Carolina Liar: Telling the Truth

Since I’m such a public radio junkie, I’m not too dialed in to popular music these days. But the other night I was in Publix and the song from the following video was playing over the store’s sound system and I had to stop and listen. Unless I’m really missing something, I’d have to say that this is one of the most spiritually honest songs I’ve heard in a while: kind of a rejoinder to U2′s “I still haven’t found what I’m looking for,” which — hard as it is to believe — is now a generation old. Spirituality starts with a gnawing yearning for what C.S. Lewis called “I know not what,” and I think this is a lovely statement of such ineffable desire.

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Preliminary Practices for Christian Contemplatives
Sanctity and Struggle, or, Why Saints Have Chaotic Inner Lives (Hint: It's Because We All Do)
Mysticism and the Divine Feminine: An Interview with Mirabai Starr
In Memoriam: Kenneth Leech
About Carl McColman

Author of Befriending Silence, The Big Book of Christian Mysticism, Answering the Contemplative Call, and other books. Retreat leader. Speaker. Professed Lay Cistercian.

  • phil foster

    Even has that U2 “Looking For” Las Vegas background.

  • phil foster

    Well, via Carolina, anyway.

  • Carl McColman

    I thought it was Atlantic City. But having only been there once or twice, many years ago, I’m not much of an expert. It does look like Las Vegas on the ocean front, which to my mind spells Atlantic City.

  • Gary Snead

    Very serendipitous pick, Carl. The ashtray near the start says Atlantic City. In the song he has gone even a step past the yearning, in his recognition and public (by plainly saying it in the song sung aloud on a net-accessible video) proclamation that he is lost and his days turn into regret, I think implying that the path he is living isn’t the right or best and there is a choice, not just fate or other-controlled ( see previous control & authority discussions) life. “….And how can they hear without someone preaching to them?” Romans 10:14c (it is the third sentence in the verse); he did call on the Lord, ‘Lord save me, show me what I’m looking for,’ is what I heard. So who will preach to him so he will know the one in whom he can choose to believe? I think he would listen to verses 8-13.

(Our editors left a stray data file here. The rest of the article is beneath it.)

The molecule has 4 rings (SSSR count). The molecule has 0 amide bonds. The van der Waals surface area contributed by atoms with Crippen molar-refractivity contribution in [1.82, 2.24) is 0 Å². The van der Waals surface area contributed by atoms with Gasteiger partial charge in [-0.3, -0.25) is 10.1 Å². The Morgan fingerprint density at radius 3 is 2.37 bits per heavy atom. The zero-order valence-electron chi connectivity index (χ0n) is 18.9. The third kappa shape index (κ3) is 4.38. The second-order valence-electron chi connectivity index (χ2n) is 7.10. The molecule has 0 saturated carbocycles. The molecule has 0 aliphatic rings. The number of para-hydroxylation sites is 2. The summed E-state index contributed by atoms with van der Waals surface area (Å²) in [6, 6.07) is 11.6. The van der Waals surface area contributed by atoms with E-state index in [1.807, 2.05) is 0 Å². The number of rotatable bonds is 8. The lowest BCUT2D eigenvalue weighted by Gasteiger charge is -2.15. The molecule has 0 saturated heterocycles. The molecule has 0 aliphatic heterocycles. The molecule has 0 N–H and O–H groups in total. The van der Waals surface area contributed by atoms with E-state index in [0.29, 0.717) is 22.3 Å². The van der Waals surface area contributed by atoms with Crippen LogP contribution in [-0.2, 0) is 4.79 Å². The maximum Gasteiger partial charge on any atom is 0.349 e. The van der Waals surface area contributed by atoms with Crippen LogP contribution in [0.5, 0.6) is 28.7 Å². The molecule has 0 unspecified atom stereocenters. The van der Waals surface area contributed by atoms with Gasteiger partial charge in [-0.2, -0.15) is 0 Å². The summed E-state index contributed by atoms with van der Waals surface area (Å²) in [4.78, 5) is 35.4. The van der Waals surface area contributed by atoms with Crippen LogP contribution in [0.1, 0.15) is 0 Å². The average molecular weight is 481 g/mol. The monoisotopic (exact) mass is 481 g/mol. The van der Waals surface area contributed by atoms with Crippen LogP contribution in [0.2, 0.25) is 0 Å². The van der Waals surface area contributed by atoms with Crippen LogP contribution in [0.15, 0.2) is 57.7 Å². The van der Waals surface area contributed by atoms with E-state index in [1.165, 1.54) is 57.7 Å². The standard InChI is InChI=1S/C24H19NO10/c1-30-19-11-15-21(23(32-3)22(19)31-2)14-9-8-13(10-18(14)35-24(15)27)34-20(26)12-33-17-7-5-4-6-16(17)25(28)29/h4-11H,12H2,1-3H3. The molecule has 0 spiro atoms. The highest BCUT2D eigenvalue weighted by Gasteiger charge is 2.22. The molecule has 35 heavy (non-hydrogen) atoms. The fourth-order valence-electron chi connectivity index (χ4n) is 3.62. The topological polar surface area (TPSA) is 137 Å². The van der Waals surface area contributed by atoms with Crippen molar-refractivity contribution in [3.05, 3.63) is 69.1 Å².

• Carl McColman

    Re. the ashtray: well, duh! :-)

    The song begins: “Wait, I’m wrong.” Contemplation and the first of the twelve steps all rolled into one. We can’t accept Christ until we realize we need to accept him (1st step, admission of guilt) and thus create the space within ourselves to receive him (“wait” — the universal human capacity for contemplation).

    But it’s the song’s refrain that really knocked me over:

    “Save me, I’m lost
    Oh Lord, I’ve been waiting for you
    I’ll pay any cost
    Save me from being confused
    Show me what I’m looking for
    Show me what I’m looking for… oh Lord”

    Not only does he specifically call on the Lord, but again he makes a first-step admission, orients himself to contemplation, and eschews cheap grace (Bonhoeffer would have been so proud). He links his “lost” state to confusion, and then make the song’s titular request: to the Lord. C.S. Lewis, striving for “I know not what.” Just brilliant, all the way around.

    At one point in the song he admits to loving abuse. Does he mean finding perverse joy in being abused? Or in abusing others? Considering that sin is, at its heart, the failure/inability/alienation from loving God, loving others, and loving self, abuse is perhaps the best word we postmoderns can come up with for it.